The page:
What to do if you Can’t Make Payments
Federal loans allow a six month grace period after graduation before borrowers have to start paying, which means you’ll have six months to land a job that can not only pay for your living expenses but also your loan repayment. In the event that you are unable to make your payments, there are ways to delay or push back payments with a small effect on your credit:
- Deferring payments allows you to delay paying your federal student loans and interest until the end of the loan period.
- Forbearance allows you to delay paying your federal student loan but does not stop your loan from accruing interest.
- Public Service or Teacher Loan Forgiveness are work programs that allow you to discharge your student loans in exchange for work.
If you’re concerned that you may not be able to make upcoming payments, it’s best to be proactive before it’s too late. Reach out to our expert debt coaches to learn how you can get help managing your current financial responsibilities.
9. Confusing Variable and Fixed APRs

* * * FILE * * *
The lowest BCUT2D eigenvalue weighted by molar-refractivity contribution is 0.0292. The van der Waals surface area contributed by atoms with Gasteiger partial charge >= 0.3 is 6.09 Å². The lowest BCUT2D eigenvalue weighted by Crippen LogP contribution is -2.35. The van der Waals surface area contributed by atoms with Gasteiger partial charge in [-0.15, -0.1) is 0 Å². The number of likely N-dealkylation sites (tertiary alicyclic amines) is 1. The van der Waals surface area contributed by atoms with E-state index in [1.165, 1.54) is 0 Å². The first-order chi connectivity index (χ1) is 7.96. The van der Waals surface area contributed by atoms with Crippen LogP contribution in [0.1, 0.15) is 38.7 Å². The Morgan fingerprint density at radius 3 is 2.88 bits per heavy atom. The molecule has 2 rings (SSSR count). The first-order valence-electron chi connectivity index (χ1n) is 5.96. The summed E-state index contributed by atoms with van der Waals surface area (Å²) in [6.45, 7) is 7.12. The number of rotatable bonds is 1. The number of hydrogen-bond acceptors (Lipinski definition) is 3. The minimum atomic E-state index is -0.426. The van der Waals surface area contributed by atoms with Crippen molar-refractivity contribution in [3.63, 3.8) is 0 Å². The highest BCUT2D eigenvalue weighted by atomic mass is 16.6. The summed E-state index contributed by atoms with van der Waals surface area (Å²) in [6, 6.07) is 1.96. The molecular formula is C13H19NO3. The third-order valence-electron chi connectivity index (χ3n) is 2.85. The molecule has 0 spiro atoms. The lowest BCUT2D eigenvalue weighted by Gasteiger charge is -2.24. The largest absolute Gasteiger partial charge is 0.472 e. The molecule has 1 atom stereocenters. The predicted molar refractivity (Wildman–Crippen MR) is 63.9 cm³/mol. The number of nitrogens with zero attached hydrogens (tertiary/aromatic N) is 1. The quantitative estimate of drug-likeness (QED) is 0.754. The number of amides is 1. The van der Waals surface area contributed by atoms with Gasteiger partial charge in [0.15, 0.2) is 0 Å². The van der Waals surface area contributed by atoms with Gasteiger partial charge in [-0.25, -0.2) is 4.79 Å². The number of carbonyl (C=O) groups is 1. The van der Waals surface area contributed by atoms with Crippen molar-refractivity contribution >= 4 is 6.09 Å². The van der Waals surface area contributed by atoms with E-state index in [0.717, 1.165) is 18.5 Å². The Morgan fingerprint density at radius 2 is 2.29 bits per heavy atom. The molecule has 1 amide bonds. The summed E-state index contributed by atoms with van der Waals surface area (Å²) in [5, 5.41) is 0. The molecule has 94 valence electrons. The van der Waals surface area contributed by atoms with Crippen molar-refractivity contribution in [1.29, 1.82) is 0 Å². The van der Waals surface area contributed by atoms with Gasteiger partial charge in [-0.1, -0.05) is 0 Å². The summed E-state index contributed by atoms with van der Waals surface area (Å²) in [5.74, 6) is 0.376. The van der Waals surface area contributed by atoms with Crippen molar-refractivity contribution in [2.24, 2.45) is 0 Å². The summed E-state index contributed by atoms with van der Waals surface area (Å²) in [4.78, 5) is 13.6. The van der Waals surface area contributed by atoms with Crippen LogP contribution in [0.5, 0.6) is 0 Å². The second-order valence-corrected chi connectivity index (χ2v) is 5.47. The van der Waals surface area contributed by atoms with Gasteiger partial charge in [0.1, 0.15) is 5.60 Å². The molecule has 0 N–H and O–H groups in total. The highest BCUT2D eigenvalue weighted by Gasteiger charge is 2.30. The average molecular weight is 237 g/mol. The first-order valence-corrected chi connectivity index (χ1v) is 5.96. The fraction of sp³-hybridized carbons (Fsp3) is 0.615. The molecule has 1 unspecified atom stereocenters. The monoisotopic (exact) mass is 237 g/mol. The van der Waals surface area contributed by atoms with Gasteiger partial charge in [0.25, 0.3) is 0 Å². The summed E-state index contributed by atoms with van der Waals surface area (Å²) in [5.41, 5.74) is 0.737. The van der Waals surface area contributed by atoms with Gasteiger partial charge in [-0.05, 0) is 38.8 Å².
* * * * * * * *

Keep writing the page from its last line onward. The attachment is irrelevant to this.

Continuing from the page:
Regardless of the loan you plan to take out, be sure to read the fine print. A lender may offer you a loan that has a 3% interest rate today, but if it’s an adjustable or variable interest rate, it could increase dramatically. Now that low 3% rate suddenly jumped to an astronomical 11% without you even realizing it.
It’s always best to take your time, shop around for the different offers, and don’t choose anything that seems to be too good to be true without checking the details. If you can’t find a loan that meets the criteria you’ve set for yourself, it may be worth evaluating exactly what that loan is for, and whether or not you can change your educational standards.
10. Only Paying the Minimum
Similar to any other type of debt, paying off your student loans as fast as possible will save you hundreds of dollars in interest fees. Every chance you have to make larger payments will bring you closer to being debt-free and slow down the uphill battle of paying off more interest than the principal amount.
Evaluate your budget to determine how much extra cash you put aside each month. If you can, use some of that pocket money to make extra payments every month even if it’s tempting to spend it during a shopping trip. The more you put towards the debt, the quicker it will shrink, and the sooner you’ll be debt-free.
11. Not Doing Your Research
Student loans are a big decision and can affect your financial situation for years after your graduation. The more you know before choosing a loan, the better off you’ll be when you’re working towards paying it off. No matter which stage of school you’re in, it’s never too late to evaluate your student debt and turn your financial relationship with your loans into a positive one.